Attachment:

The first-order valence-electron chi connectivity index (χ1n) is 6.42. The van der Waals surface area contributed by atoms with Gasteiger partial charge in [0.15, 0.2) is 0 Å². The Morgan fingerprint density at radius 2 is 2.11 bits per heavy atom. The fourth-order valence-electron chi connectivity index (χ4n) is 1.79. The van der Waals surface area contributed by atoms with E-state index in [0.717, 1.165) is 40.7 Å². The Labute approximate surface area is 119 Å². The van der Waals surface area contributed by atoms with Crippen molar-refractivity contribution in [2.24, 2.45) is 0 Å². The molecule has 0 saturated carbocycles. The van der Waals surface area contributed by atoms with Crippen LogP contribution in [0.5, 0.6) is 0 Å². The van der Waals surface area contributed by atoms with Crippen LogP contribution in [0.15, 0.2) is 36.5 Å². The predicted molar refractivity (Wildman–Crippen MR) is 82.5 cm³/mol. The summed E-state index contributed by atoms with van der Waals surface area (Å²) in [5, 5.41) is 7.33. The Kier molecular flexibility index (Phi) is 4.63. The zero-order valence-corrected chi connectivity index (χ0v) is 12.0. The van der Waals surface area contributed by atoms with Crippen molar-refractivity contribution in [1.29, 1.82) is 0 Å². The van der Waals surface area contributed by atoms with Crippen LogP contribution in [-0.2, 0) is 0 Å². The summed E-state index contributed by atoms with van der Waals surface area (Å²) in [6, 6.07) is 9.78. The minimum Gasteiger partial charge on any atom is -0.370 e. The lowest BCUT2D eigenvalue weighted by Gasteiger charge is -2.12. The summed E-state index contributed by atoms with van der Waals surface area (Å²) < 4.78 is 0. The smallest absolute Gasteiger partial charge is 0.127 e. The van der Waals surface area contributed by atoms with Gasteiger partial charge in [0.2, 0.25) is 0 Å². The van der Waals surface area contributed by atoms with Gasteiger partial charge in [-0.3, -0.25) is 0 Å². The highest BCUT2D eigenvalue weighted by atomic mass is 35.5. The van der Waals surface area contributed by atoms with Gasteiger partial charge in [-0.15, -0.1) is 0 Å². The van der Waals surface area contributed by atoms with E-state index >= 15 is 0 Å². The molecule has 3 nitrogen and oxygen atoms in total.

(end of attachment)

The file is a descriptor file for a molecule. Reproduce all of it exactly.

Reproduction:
The first-order valence-electron chi connectivity index (χ1n) is 6.42. The van der Waals surface area contributed by atoms with Gasteiger partial charge in [0.15, 0.2) is 0 Å². The Morgan fingerprint density at radius 2 is 2.11 bits per heavy atom. The fourth-order valence-electron chi connectivity index (χ4n) is 1.79. The van der Waals surface area contributed by atoms with E-state index in [0.717, 1.165) is 40.7 Å². The Labute approximate surface area is 119 Å². The van der Waals surface area contributed by atoms with Crippen molar-refractivity contribution in [2.24, 2.45) is 0 Å². The molecule has 0 saturated carbocycles. The van der Waals surface area contributed by atoms with Crippen LogP contribution in [0.5, 0.6) is 0 Å². The van der Waals surface area contributed by atoms with Crippen LogP contribution in [0.15, 0.2) is 36.5 Å². The predicted molar refractivity (Wildman–Crippen MR) is 82.5 cm³/mol. The summed E-state index contributed by atoms with van der Waals surface area (Å²) in [5, 5.41) is 7.33. The Kier molecular flexibility index (Phi) is 4.63. The zero-order valence-corrected chi connectivity index (χ0v) is 12.0. The van der Waals surface area contributed by atoms with Crippen molar-refractivity contribution in [1.29, 1.82) is 0 Å². The van der Waals surface area contributed by atoms with Crippen LogP contribution in [-0.2, 0) is 0 Å². The summed E-state index contributed by atoms with van der Waals surface area (Å²) in [6, 6.07) is 9.78. The minimum Gasteiger partial charge on any atom is -0.370 e. The lowest BCUT2D eigenvalue weighted by Gasteiger charge is -2.12. The summed E-state index contributed by atoms with van der Waals surface area (Å²) < 4.78 is 0. The smallest absolute Gasteiger partial charge is 0.127 e. The van der Waals surface area contributed by atoms with Gasteiger partial charge in [0.2, 0.25) is 0 Å². The van der Waals surface area contributed by atoms with Gasteiger partial charge in [-0.3, -0.25) is 0 Å². The highest BCUT2D eigenvalue weighted by atomic mass is 35.5. The van der Waals surface area contributed by atoms with Gasteiger partial charge in [-0.15, -0.1) is 0 Å². The van der Waals surface area contributed by atoms with E-state index >= 15 is 0 Å². The molecule has 3 nitrogen and oxygen atoms in total.